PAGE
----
Nonverbal Therapy Techniques Emphasising Art in Psychotherapy With Abuse and Trauma Clients: A Modified Systematic Literature Review With Clinical Illustrations of a Research Question Related to the Psychotherapeutic Relationship

Alexis, Norma
Brinkman, Robyn
Duncan, Andrew
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Master of Health Science
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Auckland University of Technology

This dissertation is a modified systematic literature review exploring selected nonverbal therapy techniques. The aim is to explore nonverbal creative therapy techniques and examine the types of nonverbal creative therapy being used within psychotherapy, as well as the usefulness of working with these techniques with abuse and trauma clients. Also explored are the dynamics of the therapeutic relationship when using nonverbal therapy techniques. This information was gathered from a number of sources, including electronic databases, books and journals. Clinical vignettes and artwork from two female clients who had experienced sexual abuse were used to illustrate the use of art therapy in clinical practice. There are many nonverbal therapy techniques and some are used within psychotherapy practice with an eclectic approach. The abuse and trauma client group has been identified as having difficulty verbalizing and expressing their thoughts and feelings. Nonverbal therapy technique appears to be effective for this client group as another way of accessing unconscious material. The therapeutic relationship when using nonverbal techniques, remains the same as when using verbal psychotherapy. Nonverbal technique can be a powerful interpreting tool for the client’s and therapist’s use.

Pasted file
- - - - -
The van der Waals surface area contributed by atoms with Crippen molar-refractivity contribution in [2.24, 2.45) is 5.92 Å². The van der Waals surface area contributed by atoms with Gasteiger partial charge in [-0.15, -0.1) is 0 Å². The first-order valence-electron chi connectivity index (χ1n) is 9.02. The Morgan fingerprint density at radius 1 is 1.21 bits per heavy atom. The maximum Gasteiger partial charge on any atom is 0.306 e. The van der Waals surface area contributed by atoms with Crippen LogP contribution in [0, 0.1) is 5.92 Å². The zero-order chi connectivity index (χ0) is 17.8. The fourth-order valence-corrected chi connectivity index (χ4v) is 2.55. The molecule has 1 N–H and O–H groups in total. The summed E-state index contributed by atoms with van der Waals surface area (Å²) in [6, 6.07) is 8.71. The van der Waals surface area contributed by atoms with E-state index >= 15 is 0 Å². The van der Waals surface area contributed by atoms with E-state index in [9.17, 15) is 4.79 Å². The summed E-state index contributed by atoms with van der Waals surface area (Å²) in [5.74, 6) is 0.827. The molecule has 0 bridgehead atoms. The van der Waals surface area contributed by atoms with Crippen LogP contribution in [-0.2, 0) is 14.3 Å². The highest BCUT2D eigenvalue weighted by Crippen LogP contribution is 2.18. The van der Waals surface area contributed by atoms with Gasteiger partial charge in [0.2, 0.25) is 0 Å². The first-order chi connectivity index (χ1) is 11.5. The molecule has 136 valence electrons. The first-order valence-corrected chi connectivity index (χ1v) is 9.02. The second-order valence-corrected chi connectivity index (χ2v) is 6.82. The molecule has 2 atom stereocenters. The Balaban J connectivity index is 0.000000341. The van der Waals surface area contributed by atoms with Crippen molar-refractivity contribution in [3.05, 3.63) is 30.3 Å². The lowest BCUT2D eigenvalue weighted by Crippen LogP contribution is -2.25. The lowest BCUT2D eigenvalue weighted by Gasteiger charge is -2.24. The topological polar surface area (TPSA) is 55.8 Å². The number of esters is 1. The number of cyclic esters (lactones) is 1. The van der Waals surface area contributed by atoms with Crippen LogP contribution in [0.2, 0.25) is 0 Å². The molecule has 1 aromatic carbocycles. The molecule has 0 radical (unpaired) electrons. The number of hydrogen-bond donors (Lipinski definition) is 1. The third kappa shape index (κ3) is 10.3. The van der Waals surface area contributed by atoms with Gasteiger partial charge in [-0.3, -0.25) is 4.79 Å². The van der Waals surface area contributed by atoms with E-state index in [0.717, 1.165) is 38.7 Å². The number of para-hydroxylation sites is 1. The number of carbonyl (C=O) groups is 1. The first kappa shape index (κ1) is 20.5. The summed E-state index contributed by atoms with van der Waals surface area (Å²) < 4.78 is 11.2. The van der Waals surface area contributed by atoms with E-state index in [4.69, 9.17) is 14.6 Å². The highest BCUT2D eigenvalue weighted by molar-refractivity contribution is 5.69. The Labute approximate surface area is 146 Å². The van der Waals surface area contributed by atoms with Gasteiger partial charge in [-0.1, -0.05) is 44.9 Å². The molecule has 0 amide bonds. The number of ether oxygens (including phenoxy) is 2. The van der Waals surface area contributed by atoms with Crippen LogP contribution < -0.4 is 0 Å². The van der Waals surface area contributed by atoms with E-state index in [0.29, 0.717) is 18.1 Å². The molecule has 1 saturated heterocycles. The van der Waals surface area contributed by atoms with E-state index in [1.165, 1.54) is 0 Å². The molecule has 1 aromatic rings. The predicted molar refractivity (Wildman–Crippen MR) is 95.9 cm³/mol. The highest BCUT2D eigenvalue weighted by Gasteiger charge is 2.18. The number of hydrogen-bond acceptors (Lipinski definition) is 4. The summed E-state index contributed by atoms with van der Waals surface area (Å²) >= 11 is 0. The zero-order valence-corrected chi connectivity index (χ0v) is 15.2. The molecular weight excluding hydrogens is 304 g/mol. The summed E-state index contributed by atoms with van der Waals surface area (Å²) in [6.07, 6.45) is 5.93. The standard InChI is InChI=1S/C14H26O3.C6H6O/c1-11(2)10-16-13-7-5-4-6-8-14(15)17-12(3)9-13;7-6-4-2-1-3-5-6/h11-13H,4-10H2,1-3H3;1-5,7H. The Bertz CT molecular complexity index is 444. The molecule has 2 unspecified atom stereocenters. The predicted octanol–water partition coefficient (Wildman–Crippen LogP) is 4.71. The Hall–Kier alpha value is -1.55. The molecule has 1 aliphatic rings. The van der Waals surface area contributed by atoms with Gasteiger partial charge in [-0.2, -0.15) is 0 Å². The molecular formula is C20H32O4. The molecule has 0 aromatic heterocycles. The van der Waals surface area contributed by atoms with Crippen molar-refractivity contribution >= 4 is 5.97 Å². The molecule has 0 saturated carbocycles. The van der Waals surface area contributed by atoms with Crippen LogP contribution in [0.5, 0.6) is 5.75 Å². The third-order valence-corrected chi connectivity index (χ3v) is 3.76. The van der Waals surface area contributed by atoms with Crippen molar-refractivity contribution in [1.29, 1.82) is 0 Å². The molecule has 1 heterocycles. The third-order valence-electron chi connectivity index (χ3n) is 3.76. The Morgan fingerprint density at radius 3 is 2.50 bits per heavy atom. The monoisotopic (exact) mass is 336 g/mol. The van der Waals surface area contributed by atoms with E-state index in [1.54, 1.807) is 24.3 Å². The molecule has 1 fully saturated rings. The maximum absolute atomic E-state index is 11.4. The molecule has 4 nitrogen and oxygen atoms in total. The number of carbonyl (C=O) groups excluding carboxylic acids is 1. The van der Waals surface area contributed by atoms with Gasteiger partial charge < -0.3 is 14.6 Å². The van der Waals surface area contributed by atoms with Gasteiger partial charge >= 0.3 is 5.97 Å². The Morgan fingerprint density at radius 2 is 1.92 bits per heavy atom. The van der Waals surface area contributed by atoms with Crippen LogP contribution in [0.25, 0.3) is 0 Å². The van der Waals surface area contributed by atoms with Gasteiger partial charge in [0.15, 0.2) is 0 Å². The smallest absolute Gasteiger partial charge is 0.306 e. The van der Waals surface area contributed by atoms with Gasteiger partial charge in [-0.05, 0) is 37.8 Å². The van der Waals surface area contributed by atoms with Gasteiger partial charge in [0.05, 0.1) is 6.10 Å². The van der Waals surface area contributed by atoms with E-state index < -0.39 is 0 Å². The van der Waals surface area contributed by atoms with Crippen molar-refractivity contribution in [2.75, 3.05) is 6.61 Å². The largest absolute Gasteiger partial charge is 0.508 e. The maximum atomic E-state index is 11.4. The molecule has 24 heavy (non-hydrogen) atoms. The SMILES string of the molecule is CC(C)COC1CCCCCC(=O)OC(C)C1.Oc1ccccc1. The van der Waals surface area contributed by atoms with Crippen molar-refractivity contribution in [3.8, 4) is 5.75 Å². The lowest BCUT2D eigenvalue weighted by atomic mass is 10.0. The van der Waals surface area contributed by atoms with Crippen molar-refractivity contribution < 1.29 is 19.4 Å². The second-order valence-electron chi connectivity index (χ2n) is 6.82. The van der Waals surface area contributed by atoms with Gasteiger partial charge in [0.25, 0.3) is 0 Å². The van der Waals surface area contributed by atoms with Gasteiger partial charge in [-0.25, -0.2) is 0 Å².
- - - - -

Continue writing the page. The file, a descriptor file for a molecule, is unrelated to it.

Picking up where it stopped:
Art therapy , Psychotherapist , Patient , Therapy
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